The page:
Group Rates / Plans: Further, a corporation, even a small one, may be eligible for cheaper rates on things like health insurance. With more and more states requiring that all full-time employees be insured, having corporation status may help ease the pain of high health insurance costs. When you have a public, for profit, corporation, one of the ways you can raise money is by selling shares. A single owner of a business does not have this money-raising potential. If you’ve got a great idea for a business, offering shares in your company allows for you to raise more money to fund your efforts. You can benefit not only yourself but investors in your corporation should your business become successful.
Exit Strategy: Selling your business is difficult to do without shareholders, since it may be hard to gauge the value of the business. An incorporated business tends to be easier to evaluate from a price standard, since you can not only show earnings, but also the investment opportunities and interest of shareholders. Generally, a business that incorporates may sell for a higher price than would a partnership or solely owned business.
Drawbacks: There are some disadvantages to incorporation. You’ll have to spend time to solicit and answer to shareholders, have a fully operational board of directors, and you’ll have less power in your company. In large very profitable businesses, sometimes people who originally started the business can lose their jobs as directors if the shareholders or board members vote them out. People who prefer to work alone, don’t hire employees, and don’t have significant assets outside the business may not want to go the incorporation route because to do so means they won’t have total control over their business. If you don’t play well with others, and don’t mind risking your assets, incorporation may not be right for you.
Call us to help you decide if it is in your bes interests to incorporate or form an LLC or other business structure. 408-371-6000
Tuesday, April 14, 2009
Taxes and your Family Owned Business
The SBA Office of Advocacy released a report where they examined the effective tax rates faced by small businesses. It found that the effective tax rate faced by small businesses varied by the form of organization of the company. The effective tax rate is calculated by totaling all income and dividing it by all taxes paid. So if your income was $100,000 and you paid $34,000 in taxes, total, your effective rate was 34%. Sole proprietorship's faced the lowest effective rate at 13.3%. Small business partnerships have an average effective tax rate of 23.6%, small S corporations have a rate of 26.9%. I think the numbers reveal a couple things. First, do not assume that choice of entity causes the different variation in rates. It's just that the distribution of the different form of entities follows a certain pattern. Sole proprietorship's tend to be smaller companies with less income, while larger enterprises tend to be partnerships and S corporations. The study just goes to show that progressivity in the tax code, at least in terms of small businesses, is alive and well.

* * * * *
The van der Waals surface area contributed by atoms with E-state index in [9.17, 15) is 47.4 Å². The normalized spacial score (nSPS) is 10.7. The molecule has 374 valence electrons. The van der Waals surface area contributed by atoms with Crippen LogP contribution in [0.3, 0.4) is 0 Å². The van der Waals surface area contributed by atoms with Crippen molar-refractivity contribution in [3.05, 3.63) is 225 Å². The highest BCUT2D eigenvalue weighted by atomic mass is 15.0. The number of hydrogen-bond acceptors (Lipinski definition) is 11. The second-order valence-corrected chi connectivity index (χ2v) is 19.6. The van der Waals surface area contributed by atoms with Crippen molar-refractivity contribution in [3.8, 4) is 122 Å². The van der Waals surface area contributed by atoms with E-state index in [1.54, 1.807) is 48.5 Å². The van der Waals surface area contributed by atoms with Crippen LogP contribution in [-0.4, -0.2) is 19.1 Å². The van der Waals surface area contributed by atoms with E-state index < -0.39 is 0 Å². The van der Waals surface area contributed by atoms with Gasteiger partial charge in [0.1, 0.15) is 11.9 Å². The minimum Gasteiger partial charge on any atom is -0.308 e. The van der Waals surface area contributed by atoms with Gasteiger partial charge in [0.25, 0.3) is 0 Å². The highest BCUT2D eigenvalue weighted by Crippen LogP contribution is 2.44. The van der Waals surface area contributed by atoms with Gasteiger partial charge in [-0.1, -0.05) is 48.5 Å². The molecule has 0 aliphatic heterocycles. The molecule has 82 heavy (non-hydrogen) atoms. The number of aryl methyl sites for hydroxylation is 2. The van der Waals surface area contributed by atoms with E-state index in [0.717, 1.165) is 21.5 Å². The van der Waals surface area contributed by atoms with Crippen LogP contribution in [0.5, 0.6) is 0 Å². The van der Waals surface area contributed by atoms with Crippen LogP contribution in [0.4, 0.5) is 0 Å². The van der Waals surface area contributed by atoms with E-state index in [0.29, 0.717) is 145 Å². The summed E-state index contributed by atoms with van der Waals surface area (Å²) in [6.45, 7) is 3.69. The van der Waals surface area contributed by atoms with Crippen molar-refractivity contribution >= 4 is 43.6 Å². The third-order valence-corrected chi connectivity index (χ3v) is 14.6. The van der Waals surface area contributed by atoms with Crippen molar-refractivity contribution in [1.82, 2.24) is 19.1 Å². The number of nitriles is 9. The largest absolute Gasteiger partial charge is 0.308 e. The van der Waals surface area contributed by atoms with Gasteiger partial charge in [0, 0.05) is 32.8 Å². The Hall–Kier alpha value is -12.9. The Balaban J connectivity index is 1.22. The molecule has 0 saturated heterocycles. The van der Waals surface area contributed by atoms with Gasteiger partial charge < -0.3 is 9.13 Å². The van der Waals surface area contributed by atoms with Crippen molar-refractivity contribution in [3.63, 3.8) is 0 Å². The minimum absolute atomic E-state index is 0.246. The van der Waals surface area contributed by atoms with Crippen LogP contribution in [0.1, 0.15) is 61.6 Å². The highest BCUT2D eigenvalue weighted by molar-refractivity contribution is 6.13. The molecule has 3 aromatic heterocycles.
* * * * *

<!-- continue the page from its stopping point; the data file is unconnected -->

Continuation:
Sunday, April 12, 2009
Treating your LLC like an S-Corp
You are probably wondering, why would I want my limited liability company to elect to be treated as an S-Corporation? Wouldn't I be better off forming an S-Corp right from the beginning? The answer is, it depends.
LLCs are more flexible in regards to structure, and do carry less formalities when it comes to corporate governance. You still have to be compliant, or California may come after you, but for the most part less corporate governance and compliance is required. So why would you make the election to treat your LLC as an S-Corp? If you find the flexibility and ease of corporate governance for LLCs attractive, yet find that the tax advantages of S-Corps applies to your company, you can go ahead and combine the two.
Of course, you will still have to satisfy the requirements of S-Corporation: Domestic corporation or eligible domestic entity (LLCs are) No more than 100 shareholders Shareholders must be individuals, estates, certain trusts and exempt organizations No non-resident alien shareholders Only one class of shares Cannot be: A bank or thrift institution that uses the reserve method of accounting for bad debts under section 585, An insurance company subject to tax under subchapter L of the Code, A corporation that has elected to be treated as a possessions corporation under section 936, A domestic international sales corporation (DISC) or former DISC. Tax year ending 12/31, a natural business year, an ownership tax year, a tax year selected under section 444, 52-53 tax year based on any of the above, or any tax year for which the corporation establishes a business purpose Each shareholder consents in writing If you satisfy all these requirements, then you should look into possibly electing S Corporation treatment for your LLC, which is done by completing Form 2553 (Instructions) and possibly Form 8832. For California, you are no longer required to send in any forms to report, elect or terminate S corporation status. Federal S election and termination are binding for California.
The lawyers at Sowards Law Firm assist clients with Estate Planning, Wills, Living Trusts, Probate, Estate Administration, Medi-Cal Planning, Business Law and LLC Preparation throughout California, including clients located in and around, Oakland, Palo Alto, Petaluma, Pleasanton, Point Reyes, Redwood City, Richmond, Salinas, San Carlos, San Francisco, San Jose, San Leandro, San Rafael, San Ramon, Santa Clara, Santa Cruz, Santa Rosa, South San Francisco, Sunnyvale, Union City and Vallejo.